Besides the fact that it is “the right thing to do,” there are many reasons why you should care, said Wirth, citing a typical case: a low-income single mom, paying $800 a month for an apartment, relying on food stamps to feed her family. “She’s in an apartment, which is an endless drain on her income. If you put her in a house here [a Habitat community], she’s paying less than $400 a month. Suddenly, she doesn’t need food stamps; her own feeling of self-worth is increased; she doesn’t have to work two jobs; she has more time for the kids. The whole thing kind of steamrolls.”

The ultimate goal is to end the cycle of poverty, Wirth continued, explaining that for families, especially those with a lower income, ownership is an important means of wealth accumulation. When a family’s monthly housing expenses are used to pay off a mortgage, that family accumulates wealth in the form of equity in their home which can be passed on to future generations. At the same time, homeowners become more responsible and productive employees, more loyal citizens and more effective parents. In turn, their children enjoy improved health, higher academic performance and a greater sense of self-esteem, which gives them a better opportunity to succeed in life.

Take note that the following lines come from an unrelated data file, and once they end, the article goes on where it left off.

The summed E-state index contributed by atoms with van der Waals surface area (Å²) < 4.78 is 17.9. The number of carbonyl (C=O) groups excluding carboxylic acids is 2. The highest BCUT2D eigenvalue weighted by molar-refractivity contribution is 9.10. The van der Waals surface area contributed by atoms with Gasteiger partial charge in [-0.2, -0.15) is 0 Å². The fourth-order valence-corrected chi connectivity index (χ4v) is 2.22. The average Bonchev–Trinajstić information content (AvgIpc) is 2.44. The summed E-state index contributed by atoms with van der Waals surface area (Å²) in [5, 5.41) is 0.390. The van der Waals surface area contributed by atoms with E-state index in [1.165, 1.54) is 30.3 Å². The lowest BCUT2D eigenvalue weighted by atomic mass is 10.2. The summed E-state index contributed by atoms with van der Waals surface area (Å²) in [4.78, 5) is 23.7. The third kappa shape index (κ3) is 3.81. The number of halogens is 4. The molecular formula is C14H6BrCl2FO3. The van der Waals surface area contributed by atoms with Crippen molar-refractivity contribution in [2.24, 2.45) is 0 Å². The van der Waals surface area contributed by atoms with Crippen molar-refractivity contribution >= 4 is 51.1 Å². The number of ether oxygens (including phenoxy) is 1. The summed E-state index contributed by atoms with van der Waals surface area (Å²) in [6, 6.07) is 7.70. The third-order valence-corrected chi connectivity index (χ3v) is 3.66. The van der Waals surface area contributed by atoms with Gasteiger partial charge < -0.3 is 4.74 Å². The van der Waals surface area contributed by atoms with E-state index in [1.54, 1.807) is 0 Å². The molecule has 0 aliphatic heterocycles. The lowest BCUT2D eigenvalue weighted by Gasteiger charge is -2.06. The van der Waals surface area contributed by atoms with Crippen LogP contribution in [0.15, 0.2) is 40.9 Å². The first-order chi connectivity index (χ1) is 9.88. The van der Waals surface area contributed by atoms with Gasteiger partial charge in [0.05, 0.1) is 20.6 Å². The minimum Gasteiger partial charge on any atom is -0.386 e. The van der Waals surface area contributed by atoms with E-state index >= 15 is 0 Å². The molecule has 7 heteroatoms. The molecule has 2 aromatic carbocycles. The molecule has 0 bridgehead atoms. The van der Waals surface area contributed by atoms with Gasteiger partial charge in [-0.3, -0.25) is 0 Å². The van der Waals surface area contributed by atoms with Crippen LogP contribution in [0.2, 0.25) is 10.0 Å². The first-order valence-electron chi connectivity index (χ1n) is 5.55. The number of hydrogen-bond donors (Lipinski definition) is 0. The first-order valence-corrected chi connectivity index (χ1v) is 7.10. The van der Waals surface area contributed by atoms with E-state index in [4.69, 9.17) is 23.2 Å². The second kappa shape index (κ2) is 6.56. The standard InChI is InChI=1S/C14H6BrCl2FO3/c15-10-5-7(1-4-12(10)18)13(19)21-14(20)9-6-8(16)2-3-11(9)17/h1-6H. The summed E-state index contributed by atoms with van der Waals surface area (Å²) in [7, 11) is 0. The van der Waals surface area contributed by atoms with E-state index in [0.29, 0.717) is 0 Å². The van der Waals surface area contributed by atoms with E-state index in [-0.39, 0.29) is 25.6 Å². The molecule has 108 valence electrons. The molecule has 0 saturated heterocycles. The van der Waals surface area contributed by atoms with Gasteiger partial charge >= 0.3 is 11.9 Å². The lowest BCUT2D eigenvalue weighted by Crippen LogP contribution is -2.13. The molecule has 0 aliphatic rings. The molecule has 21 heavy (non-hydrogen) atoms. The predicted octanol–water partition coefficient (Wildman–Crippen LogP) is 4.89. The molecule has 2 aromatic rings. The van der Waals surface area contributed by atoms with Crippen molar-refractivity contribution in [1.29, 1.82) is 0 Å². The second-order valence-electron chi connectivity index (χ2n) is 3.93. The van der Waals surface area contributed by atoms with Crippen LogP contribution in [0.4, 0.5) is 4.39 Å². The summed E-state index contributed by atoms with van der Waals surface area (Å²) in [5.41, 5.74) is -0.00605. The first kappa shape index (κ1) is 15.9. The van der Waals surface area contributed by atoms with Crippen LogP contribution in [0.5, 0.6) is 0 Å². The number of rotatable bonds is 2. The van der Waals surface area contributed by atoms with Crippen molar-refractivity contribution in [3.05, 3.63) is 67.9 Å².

“It’s such a good feeling when you’re there on the day of the dedication and you see the family,” said Wirth. “You work with the adults, because they have to put in their sweat equity, but you don’t always see the kids. That’s what it’s all about. Kids get to show people around their house—their room, so exciting, so important. It’s really a dream come true.”

How you can help
Hilton Head Regional Habitat is currently building on a tract of land in Ridgeland with a goal of finishing 10 houses within a year. “We always need donations, but we really need people who are willing to come out and build these houses and help get these families in them,” said volunteer coordinator, Lois Wilkinson, emphasizing that no special skills are necessary. “It’s on the job training.”

Volunteers agree that the work is rewarding. Ask Jim Fisher why he builds Habitat houses and he’ll tell you, “It’s less frustrating than playing golf.” But that isn’t the real reason. “I get a lot of satisfaction out of building and helping others learn how we build,” he said. “But the real satisfaction comes from knowing that I have helped give a lift to a deserving family. I go to bed at night thanking God for my blessings. I believe there are Habitat families doing the same, and I like to think I contributed to their comfort.”